The National Federation of the Blind sued Apple in 2008 for not making iTunes more accessible to the seeing impaired.
Now, the Federation is putting the pressure on Apple again to make smartphones and new Apple technology more accessible, according to a recent Reuters report.
Android is in the same hot seat, but advocates put most of the blame on Apple, since the company created the modern smartphone – and Apple has been a long-time supporter of the blind.
Both Apple and Google have sent developers guidelines on how apps should be made for either platform, but these guidelines don’t include making apps accessible for the disabled. Further, advocate groups would like each app to include an accessibility rating, so that users can easily determine which apps to download.
LinkedIn has already started making some changes to the company’s app by hiring Jennison Asuncion in the newly formed role of “accessibility chief.” Jennison is legally blind, and he hopes that his role with the social media company will help to benefit disabled people that want to use LinkedIn. As it stands, the LinkedIn apps are not easily accessible, and this is a major problem.
Bobbing for Apples
At a meeting last week, the National Federation of the Blind held a meeting that resulted in the group putting added pressure on Apple to enforce developer accessibility guidelines. Group spokesperson, Michael Hingson, told press that the Federation is ready to make the next step (litigation) if Apple does not move swiftly to make necessary accessibility changes.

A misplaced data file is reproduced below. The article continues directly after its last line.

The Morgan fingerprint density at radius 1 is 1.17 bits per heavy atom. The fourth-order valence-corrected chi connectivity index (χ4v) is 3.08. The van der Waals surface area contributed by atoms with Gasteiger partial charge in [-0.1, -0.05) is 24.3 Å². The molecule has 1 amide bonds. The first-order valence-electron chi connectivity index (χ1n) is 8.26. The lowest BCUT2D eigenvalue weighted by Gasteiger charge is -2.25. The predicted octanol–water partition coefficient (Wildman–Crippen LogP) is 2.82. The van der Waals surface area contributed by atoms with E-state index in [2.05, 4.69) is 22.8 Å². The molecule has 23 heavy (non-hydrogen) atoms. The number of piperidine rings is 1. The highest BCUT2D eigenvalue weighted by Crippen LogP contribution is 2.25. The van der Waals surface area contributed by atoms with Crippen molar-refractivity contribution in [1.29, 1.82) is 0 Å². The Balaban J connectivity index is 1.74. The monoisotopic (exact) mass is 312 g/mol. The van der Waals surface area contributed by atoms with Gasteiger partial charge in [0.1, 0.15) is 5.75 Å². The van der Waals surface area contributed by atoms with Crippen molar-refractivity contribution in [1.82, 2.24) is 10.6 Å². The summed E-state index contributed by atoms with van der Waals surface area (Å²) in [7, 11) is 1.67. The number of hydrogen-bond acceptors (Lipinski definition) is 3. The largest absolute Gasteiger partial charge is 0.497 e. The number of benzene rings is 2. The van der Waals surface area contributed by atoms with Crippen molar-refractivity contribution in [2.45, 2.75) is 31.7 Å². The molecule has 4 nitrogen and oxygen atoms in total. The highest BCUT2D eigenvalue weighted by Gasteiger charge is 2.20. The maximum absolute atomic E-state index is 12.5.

Apple and Google are both trying to make apps more accessible, and both companies are detailing accessibility needs to developers, but the problem is largely that it’s hard to change the face of certain apps that have already been developed. It is possible to add some quick fixes, but those revamped apps are likely to be sub-par. Apple hasn’t commented on this story yet, but the company has voiced these concerns to developers.
Apple’s new iOS 8 will come with “speak screen,” which reads anything that’s on the screen from messages to available apps. The new iOS will also have improved zoom capabilities, and it will have support for the hearing impaired as well. Clearly, Apple is making adjustments, but will this be enough? Further, does Apple have time to make the needed changes to developer guidelines before the Federation sues the company once again? Or, will Apple make the changes?
Companies like Apple and Google depend on developers to create interesting apps. If app guidelines are too difficult or simply not worth it (as is the case with BlackBerry), developers will go elsewhere, and this could be one reason why Apple is gun-shy. Then again, it’s hard to imagine that developers would not comply with these accessibility requirements given the fact that Apple apps can easily become popular.
My guess is that Apple will comply with the Federation’s requests, but the company does need the time to adjust. In the meantime, some companies may want to take a cue from LinkedIn by making necessary changes ahead of any decree from Apple.